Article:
Legislators push for ‘baby boxes’ in Indiana
WEST LAFAYETTE, Ind. (WLFI) – Since 1999, more than 2,800 children in the United States have been surrendered safely due to safe haven laws. However, more than 1,400 children have been found illegally abandoned and nearly two third’s of those children died. A state bill is looking to save the lives of abandoned babies.
At about two-feet long, the metal container may look like a typical drop box. But it’s intended to hold some pretty precious cargo.
“So, it allows them to drop the baby off,” Republican State Rep. Don Lehe said.
Lehe said new legislation would allow the use of newborn incubators or “baby boxes” in the state of Indiana. The boxes are made to hold babies as old as 31 days.
Once the infant is placed in the climate controlled box, an alarm lets someone in the facility know the baby is there. From that point, the Department of Child Services is notified and the baby is taken into care.
“I think there would be an opportunity for adoption. Obviously, for this baby and as a community, I think it’s a positive factor for what your community stands for,” Lehe said.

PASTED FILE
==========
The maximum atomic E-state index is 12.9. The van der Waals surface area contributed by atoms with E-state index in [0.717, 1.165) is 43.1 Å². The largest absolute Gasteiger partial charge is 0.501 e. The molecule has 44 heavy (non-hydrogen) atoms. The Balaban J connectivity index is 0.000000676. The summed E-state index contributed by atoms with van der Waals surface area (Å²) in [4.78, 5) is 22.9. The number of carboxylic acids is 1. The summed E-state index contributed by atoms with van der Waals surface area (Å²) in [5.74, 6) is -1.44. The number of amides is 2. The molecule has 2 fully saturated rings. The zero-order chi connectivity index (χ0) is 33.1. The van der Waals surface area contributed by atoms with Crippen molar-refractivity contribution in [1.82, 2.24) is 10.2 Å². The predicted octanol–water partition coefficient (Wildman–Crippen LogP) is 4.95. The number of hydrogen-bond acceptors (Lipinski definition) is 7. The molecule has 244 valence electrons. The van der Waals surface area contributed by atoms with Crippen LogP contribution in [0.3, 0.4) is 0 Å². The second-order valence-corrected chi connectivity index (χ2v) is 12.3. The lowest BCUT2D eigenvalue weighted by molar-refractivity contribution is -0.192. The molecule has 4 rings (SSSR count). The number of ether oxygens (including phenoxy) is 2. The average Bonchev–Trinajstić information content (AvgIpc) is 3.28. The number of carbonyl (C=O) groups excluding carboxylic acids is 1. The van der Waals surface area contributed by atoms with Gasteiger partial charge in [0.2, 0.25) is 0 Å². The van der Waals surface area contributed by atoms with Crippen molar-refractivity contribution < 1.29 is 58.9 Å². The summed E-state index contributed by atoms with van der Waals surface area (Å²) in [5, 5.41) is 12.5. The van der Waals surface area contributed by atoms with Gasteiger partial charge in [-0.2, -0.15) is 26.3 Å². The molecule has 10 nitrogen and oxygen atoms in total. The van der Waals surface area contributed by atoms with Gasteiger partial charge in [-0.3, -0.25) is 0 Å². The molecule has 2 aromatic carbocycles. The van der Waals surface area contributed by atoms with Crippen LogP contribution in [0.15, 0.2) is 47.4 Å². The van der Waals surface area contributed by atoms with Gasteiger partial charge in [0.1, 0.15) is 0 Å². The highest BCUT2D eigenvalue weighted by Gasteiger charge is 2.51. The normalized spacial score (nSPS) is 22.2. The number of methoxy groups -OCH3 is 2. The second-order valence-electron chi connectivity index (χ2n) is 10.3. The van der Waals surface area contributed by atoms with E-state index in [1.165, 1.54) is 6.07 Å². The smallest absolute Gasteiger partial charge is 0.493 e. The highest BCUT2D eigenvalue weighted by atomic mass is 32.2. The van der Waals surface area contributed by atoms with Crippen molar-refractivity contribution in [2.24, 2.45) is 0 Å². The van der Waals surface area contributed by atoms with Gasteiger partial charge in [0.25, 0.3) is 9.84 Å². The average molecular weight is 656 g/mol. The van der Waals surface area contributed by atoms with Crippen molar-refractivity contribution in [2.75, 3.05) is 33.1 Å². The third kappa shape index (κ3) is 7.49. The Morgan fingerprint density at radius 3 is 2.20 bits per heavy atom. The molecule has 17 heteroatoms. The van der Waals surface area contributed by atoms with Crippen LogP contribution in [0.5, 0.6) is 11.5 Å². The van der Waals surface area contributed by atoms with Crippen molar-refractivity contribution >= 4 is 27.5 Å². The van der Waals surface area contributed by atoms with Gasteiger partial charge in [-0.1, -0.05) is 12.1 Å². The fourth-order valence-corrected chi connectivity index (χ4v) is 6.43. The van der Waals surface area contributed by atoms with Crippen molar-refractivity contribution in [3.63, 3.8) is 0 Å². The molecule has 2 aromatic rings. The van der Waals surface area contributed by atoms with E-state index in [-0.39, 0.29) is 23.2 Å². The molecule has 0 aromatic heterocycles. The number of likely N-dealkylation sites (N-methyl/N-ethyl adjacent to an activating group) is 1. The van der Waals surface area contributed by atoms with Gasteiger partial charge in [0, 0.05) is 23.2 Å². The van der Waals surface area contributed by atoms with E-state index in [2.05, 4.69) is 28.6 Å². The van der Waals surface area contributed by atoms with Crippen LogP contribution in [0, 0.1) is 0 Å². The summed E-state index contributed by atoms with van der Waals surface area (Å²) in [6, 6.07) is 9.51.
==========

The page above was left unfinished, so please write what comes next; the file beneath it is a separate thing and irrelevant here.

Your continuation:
Safe haven laws, already in place in all 50 states and the District of Columbia, give parents a way to surrender their newborns at certain facilities.
Illinois Save the Abandoned Babies Foundation president Dawn Geras said the incubators open up a Pandora’s box of issues.
“The baby boxes removes the opportunity for a mother to be offered medical care and supportive services,” Geras said. “Instead, it’s making her feel that she is doing something wrong, and something bad that she can’t come forward, trust the safe haven law and actually hand her baby over.”
The boxes would be placed at facilities like hospitals, police departments and fire stations. Lehe said although it may seem like a way for someone to abandon their child without exploring other options first, he says it’s an alternative that could save the life of a newborn.
“I think the positives would outweigh that negative,” Lehe expressed.
The number of boxes that would be installed or the cost of the project is not clear at this time. But Geras said the money would be better spent on raising awareness, so that mothers know all available options.
“Take this money, and instead of confusing people, they use it for an awareness campaign,” Geras said. “It’s all about awareness. It’s not about adding baby boxes.”
The bill passed the Indiana House unanimously this week. It now moves to the state Senate for consideration.